In broad terms the line includes the following stages, a yarn supply (YC), a first yarn drive (FD), a yarn textured heater (TH) using steam in a heating jet, a cooler (TC) to set the textured yarn, a twisting device (TW), a second yarn drive (SD), a yarn speed sensor (YS), yarn tensioner (YT) a third yarn drive (TD) and a yarn winder (YW). The line is provided with steam supply (S1) for the texturing heater to produce a high and rapidly adjustable heat flux to the yarn. The line conveniently includes five separate drive means, e.g. electric motors with respective speed sensors (DS, FIG. 3) and respective controlled power supply and control means (CPS, FIG. 3) for each yarn drive means. The five motors are one for each of the three yarn drives, one for the yarn twister and one for the yarn winder. The yarn drives are conveniently a main drum on the shaft of the motor with a small drum on a jockey arm urged against the main drum. Yarn may be taken once or twice round the small drum and another pulley if required. A control arrangement, CN, shown in more detail below, is provided for the whole line.
The yarn speed sensor YS is a very important element as accurate speed sensing is part of the control of the line and the sensor supplies a yarn speed signal for feedback to control at least one of yarn treatment temperature or the drives in a coordinated manner. The shaft speeds of the twister and the drive motors are measured by means of a slotted disc mounted on the relevant shafts and fitted with photoelectric sensors.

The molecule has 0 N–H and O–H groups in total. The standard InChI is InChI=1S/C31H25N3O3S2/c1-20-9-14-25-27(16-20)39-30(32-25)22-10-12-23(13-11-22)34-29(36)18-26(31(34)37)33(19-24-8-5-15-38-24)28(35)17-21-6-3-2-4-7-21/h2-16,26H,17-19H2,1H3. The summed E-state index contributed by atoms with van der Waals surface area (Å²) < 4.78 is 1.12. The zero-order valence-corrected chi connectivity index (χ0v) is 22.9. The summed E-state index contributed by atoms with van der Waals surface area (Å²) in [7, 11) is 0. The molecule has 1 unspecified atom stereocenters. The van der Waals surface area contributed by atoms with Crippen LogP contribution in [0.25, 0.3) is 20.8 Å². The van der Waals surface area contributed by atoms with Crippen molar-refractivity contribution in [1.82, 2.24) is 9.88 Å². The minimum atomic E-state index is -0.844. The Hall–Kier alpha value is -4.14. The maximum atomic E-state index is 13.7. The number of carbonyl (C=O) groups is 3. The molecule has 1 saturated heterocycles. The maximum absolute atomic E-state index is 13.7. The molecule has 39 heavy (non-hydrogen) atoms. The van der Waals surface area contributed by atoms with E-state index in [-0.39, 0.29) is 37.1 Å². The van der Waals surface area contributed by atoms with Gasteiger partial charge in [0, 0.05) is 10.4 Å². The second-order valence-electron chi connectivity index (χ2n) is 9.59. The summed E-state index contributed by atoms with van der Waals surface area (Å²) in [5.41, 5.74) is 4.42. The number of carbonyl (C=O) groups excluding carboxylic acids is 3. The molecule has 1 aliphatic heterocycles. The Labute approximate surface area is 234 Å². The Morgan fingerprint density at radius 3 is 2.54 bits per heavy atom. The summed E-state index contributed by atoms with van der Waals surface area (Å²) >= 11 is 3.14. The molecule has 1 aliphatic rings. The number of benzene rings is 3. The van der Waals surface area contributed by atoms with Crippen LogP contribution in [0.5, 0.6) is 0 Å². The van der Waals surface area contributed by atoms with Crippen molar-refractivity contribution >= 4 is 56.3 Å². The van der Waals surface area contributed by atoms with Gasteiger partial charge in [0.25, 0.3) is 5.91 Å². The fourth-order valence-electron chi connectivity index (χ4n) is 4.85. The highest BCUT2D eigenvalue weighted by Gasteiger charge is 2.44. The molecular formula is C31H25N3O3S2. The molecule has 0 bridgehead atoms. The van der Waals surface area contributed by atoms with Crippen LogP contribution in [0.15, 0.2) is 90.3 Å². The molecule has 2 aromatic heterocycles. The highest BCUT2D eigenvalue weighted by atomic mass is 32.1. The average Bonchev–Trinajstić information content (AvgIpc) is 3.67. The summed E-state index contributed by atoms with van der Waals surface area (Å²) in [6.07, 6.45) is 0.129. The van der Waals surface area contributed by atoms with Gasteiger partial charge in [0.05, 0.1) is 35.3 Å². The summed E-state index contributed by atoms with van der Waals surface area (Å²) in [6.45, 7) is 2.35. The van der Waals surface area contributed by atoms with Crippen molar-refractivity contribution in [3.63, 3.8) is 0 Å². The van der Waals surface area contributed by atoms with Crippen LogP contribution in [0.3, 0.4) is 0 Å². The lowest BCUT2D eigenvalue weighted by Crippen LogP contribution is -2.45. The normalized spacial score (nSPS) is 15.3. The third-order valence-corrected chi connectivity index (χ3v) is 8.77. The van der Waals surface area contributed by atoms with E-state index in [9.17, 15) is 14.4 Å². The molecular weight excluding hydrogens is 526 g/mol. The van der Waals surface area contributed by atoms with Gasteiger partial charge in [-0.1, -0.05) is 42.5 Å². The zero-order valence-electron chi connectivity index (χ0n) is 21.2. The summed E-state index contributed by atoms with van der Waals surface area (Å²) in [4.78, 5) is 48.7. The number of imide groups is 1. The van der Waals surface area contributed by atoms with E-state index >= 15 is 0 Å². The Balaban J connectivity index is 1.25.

FIG. 2 shows a form of yarn speed sensor found very suitable in an embodiment of the invention. The second yarn drive SD draws yarn from the twister TW and feeds it forward over a freely rotatable drum YSD in the yarn speed sensor YS. The third yarn drive TD draws yarn from off the drum YSD through a yarn tensioner YT and feeds the yarn forward to the yarn winder YW. The drum YSD is freely rotatable at very high speed, corresponding to a yarn speed of some 2000 metres per minute or more, on a well-supported shaft which also carries a slotted disc DW forming part of a speed sensing arrangement for the drum. A photo-electric device WS is arranged to detect the rotation of the slotted disc to produce a drum speed related pulse signal SI as sensor output. In operation to sense yarn speed yarn is wrapped only part-way round the drum and yarn tension controlled to achieve very little slippage so that accurate speed sensing is provided. Conveniently about 30° wrap angle on the drum is used, the drum being about 40 millimetres in diameter. Greater amounts of wrap, including at least one full turn, may be used. The effect of the downstream tensioner device YT is needed to achieve suitable results from the speed sensor, however the effect may be produced by other means, for example, eddy current braking of the drum of the sensor through such action on the disc DW. The eddy current braking may be variable by control action of the control system to vary the effect of the tension device. The nature of the effect is a slight reduction or relaxation of yarn tension at the sensor compared with tension elsewhere in the line, for example at drive C.
As so far described a very accurate yarn speed sensor YS has been provided. Similar slotted disc and photoelectric drive sensors are suitable for drive sensors DS.
Returning again to FIG. 1 upstream from the sensor is the yarn texturing region. Yarn from the supply YC is fed through a guide YG and a tensioner FT to the yarn texturing heater TH by the action of the first yarn drive FD drawing the yarn from the supply and feeding it to the texturing heater in a controlled manner.